Within the Department of Education, OCR published its public notice dated June 22, 2021 pronouncing that, relying on Bostock, it “will fully enforce Title IX to prohibit discrimination based on sexual orientation and gender identity in education programs and activities that receive Federal financial assistance from the Department.” OCR will address administrative complaints that raise “allegations of individuals being harassed, disciplined in a discriminatory manner, excluded from, denied equal access to, or subjected to sex stereotyping in academic or extracurricular opportunities and other education programs or activities, denied the benefits of such programs or activities, or otherwise treated differently because of their sexual orientation or gender identity.”
Clearly, the Biden Administration has signaled a clear shift away from the Trump Administration’s more narrow reading of Title IX’s prohibitions against gender discrimination “on the basis of sex.” Recently, the United States Senate confirmed Catherine E. Lhamon as the Department of Education’s Assistant Secretary for Civil Rights, a position that she held during the Obama administration, which further indicates the Biden Administration’s intention to reinstate and expand upon the Title IX protections that the Trump administration rescinded.
In a significant development, on December 10, 2021, OCR announced that the Department of Education will issue, by no later than April 2022, a notice of proposed rulemaking to promulgate amendments to the Department’s Title IX regulations addressing Title IX sexual harassment in educational programs and activities (which took effect on August 14, 2020, after a well-publicized and hotly debated eighteen-month public rulemaking process). OCR will implement amendments consistent with the Biden Administration’s Title IX priorities, including those articulated in the President’s January 2021 Executive Order. Consequently, we expect that the Title IX regulatory amendments will include specific language (relying upon Bostock) protecting transgender students under Title IX against sexual harassment (as well as protecting against sexual orientation harassment). The Title IX regulatory amendments could take effect by the start of the 2022-23 academic year.
A Case Study – The Long Judicial Path of the Grimm Case
The long procedural history of Grimm v. Gloucester County School Board, provides an interesting and important case study in how the shifting administrative and judicial interpretations of Title IX have impacted transgender student rights. In 2015, Gavin Grimm, a female-to-male transgender student, brought a Title IX action alleging that his high school denied him access to the bathroom that corresponded to his gender identity. The school district’s policy restricted bathroom access based on the student's “biological genders,” and provided “alternative facilities” for students with “gender identity issues.” The parties spent the next two years litigating whether the student’s motion for a preliminary injunction should be granted based on the Obama Administration's guidance documents. The Supreme Court agreed to review the question, but the Court later vacated its issuance of a writ of certiorari and remanded the case in March 2017, based upon the Trump Administration’s February 2017 withdrawal of the Obama Administration guidance documents at issue in the lower court proceedings. A few months later, the student graduated from high school, but the case proceeded on remand.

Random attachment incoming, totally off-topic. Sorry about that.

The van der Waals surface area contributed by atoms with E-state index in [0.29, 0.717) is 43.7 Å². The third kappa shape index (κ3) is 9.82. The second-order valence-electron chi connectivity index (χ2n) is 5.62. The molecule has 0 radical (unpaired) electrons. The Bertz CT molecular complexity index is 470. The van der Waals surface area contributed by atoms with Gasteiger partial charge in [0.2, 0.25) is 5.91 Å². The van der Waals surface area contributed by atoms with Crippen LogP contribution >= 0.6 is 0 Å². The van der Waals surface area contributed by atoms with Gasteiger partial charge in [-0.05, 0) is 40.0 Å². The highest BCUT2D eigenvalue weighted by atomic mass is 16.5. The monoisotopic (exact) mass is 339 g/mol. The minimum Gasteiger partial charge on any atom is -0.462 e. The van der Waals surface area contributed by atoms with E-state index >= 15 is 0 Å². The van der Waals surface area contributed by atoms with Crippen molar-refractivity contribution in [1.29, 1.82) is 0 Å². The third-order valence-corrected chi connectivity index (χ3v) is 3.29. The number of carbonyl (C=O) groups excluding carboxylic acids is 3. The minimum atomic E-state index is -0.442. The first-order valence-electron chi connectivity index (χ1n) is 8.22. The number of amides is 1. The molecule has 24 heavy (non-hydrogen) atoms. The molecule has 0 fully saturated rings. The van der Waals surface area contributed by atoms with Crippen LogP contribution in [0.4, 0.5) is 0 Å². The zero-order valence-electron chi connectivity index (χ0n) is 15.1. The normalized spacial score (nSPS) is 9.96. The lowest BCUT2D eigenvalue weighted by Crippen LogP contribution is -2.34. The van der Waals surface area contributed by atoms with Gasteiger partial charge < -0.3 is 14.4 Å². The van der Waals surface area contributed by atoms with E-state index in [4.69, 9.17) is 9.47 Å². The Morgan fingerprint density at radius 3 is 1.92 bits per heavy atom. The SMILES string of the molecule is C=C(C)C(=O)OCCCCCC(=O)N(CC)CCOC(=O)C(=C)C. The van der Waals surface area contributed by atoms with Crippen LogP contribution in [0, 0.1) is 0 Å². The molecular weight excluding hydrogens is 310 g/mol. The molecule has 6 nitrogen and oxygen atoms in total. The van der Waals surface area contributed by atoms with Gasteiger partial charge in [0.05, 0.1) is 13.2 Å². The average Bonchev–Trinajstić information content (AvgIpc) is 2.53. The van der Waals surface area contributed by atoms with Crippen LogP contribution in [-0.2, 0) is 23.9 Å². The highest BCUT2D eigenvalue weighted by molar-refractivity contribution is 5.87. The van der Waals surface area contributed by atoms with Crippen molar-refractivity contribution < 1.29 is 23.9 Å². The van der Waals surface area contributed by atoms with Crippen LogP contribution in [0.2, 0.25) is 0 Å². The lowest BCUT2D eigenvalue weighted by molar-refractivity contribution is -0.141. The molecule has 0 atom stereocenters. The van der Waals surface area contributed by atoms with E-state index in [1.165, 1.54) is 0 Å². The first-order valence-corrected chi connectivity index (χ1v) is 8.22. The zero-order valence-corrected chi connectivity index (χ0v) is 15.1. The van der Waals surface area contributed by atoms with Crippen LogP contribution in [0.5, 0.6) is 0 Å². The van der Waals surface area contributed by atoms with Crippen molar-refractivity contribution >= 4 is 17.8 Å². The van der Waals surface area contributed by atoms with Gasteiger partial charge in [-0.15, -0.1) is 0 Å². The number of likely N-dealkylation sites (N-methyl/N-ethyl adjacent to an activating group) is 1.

In August 2019, a Virginia federal district court ruled in the plaintiff’s favor and rejected the school district’s argument that “sex” under Title IX is a binary term encompassing the physiological distinctions between males and females. The trial court concluded that the school’s bathroom policy discriminated against transgender students on the basis of gender nonconformity. On appeal, in August 2020 (after the Court’s ruling in Bostock), the United States Court of Appeals for the Fourth Circuit, in a split 2-1 panel ruling affirmed the district court’s decision.